Christopher Nolan’s blockchain doesn’t need New York or Los Angeles to open.
There’s no shortage of social media broadcasting, but Christopher Nolan’s “Tenet” has plenty of reasons to hold its domestic opening on September 3. Awarded: If Warner Bros. had to wait for New York and Los Angeles to open, that date would be highly unlikely. Those regions are traditionally so important that many films are initially opened in these two cities only, but with “Tenet” we can reasonably expect the reverse: It will open almost anywhere except in those major metropolitan areas.
As Warner Bros. announced, “Tenet” will show in “selected” cities. Not all. They know they won’t initially play anywhere, including the top two markets in the country. When COVID-19 is given, all of this is subject to change – but today the asterisk should follow any long-term planning. Nolan’s film is scheduled to open in 50 territories between 26 and 28 August, including Germany, Canada, the United Kingdom, France, Italy, Korea and Australia; Other big countries like Russia and Japan follow shortly after. China also approved the film for release, albeit without a date.
Theaters already operate in many of these countries; in the United States today, 45 states allow indoor theaters to operate (with safety precautions) in all or most venues. Due to a lack of a new product, many still have to do so. To preclude the opening of September 3, governments will have to close them – and this is much harder to do than delaying permission to open.
We have spoken to sources of exhibition in some more risky regions who doubt whether they will make the date, but it is clear that most of the nation’s cinemas will open as allowed. They are not irresponsible people, but the survival of their companies depends on it. And they will play “Tenet.”
Most of the U.S. population now has indoor theaters where you see “Tenet” on Sept. 3, and most of those have drive-in theaters as backup. Even in COVID-19 hotspots such as Atlanta and Houston, indoor theaters are open; areas that prohibit theater openings today may change.
Of the top three domestic circuits, Cinemark has already opened some venues. Regal’s website delivers its target Aug. 21, and AMC said it expects it to open by the end of August for many theaters, if not sooner. Wide releases are set to begin Aug. 21 with “Unhinged” (Solstiz), “Antebellum” (Lionsgate), “Words on the Bathroom Walls” (Street Attractions), and a reissue of ‘”Start” (Warner Bros.). All are expected to play with major market support and wide release – business as usual. Expect other movies to be available.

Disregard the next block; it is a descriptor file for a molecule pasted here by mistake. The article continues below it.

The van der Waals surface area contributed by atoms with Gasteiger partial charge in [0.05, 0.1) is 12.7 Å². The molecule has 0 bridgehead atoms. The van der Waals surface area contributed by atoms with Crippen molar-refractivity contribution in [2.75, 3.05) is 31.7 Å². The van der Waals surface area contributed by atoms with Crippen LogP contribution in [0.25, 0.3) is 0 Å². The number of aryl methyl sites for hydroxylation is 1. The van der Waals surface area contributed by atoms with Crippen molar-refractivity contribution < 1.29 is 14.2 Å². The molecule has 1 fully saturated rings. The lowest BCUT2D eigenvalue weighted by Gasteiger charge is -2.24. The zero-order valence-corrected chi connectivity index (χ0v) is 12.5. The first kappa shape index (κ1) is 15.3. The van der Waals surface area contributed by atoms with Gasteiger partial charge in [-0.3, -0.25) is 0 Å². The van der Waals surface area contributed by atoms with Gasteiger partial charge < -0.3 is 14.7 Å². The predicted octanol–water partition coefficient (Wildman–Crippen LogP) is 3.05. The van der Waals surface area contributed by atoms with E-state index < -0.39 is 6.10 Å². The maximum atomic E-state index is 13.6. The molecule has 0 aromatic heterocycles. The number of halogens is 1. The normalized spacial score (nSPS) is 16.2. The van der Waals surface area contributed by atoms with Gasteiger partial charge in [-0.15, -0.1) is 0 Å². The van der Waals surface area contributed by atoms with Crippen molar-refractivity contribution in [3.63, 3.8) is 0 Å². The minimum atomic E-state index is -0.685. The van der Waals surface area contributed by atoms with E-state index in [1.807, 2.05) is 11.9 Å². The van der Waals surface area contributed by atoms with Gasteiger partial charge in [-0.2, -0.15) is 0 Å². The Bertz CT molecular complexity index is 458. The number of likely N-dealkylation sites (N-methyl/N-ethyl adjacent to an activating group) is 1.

That’s three weeks from now. Making this date would be the first step in releasing “Tenet” 13 days later, in September 3. More theaters can expect, using that film to reopen September 3. Regions with restrictions they will push hard for permission, and we should expect reports of first practices to influence decisions. The hope is that the two weeks leading up to “Tenet” will create momentum going forward (well: one of the reasons overseas territories get the first film).
We have compiled an exhaustive list of the rules for opening the theater now in force; our sources include extensive research conducted by the National Association of Theater Owners in addition to an external audit. In addition, the amounts reported by theaters opened last weekend showed domestic theaters operating in more than 40 states.
Based on these data, Arizona, California, New Jersey and New York only face indoor theater closure of the state. Arizona has a reopening date of August 9; the others have no data. Some urban areas such as Seattle and Detroit also do not have approval.
Many states have capacity limitations. Some range from 25 percent to 66 percent, per audience; others have a specific maximum, regardless of the size of the auditorium. Various rules of social breakdown are almost everywhere.
Tell them all, even if all of California and New York can’t be opened and a few other areas in addition, more than 80 percent of the population still has the potential to see “Tenet” in an indoor theater. Not that all filmegers in these numbers will attend; some undetermined part of the audience – most likely substantial – will not return even if it is hailed as the greatest film ever made.
Again: This is all as things stand now. That’s the scrub. The last six months show that the solid forecast is in vain. But so you’re sure it won’t happen.
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